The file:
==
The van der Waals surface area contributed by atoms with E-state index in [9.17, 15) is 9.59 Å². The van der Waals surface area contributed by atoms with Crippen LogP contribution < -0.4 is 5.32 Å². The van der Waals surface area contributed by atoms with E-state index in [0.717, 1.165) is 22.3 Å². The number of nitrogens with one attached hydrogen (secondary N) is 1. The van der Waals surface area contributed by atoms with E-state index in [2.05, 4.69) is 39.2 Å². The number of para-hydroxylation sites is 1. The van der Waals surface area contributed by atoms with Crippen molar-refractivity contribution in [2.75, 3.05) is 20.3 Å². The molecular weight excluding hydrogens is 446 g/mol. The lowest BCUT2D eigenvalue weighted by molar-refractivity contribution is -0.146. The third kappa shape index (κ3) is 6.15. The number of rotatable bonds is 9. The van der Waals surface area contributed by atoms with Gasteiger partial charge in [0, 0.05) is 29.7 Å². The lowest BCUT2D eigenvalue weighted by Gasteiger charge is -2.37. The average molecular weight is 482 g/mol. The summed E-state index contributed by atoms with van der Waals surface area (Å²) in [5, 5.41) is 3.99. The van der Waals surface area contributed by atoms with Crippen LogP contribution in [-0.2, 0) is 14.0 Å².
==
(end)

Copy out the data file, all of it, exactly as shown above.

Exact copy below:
The van der Waals surface area contributed by atoms with E-state index in [9.17, 15) is 9.59 Å². The van der Waals surface area contributed by atoms with Crippen LogP contribution < -0.4 is 5.32 Å². The van der Waals surface area contributed by atoms with E-state index in [0.717, 1.165) is 22.3 Å². The number of nitrogens with one attached hydrogen (secondary N) is 1. The van der Waals surface area contributed by atoms with E-state index in [2.05, 4.69) is 39.2 Å². The number of para-hydroxylation sites is 1. The van der Waals surface area contributed by atoms with Crippen molar-refractivity contribution in [2.75, 3.05) is 20.3 Å². The molecular weight excluding hydrogens is 446 g/mol. The lowest BCUT2D eigenvalue weighted by molar-refractivity contribution is -0.146. The third kappa shape index (κ3) is 6.15. The number of rotatable bonds is 9. The van der Waals surface area contributed by atoms with Gasteiger partial charge in [0, 0.05) is 29.7 Å². The lowest BCUT2D eigenvalue weighted by Gasteiger charge is -2.37. The average molecular weight is 482 g/mol. The summed E-state index contributed by atoms with van der Waals surface area (Å²) in [5, 5.41) is 3.99. The van der Waals surface area contributed by atoms with Crippen LogP contribution in [-0.2, 0) is 14.0 Å².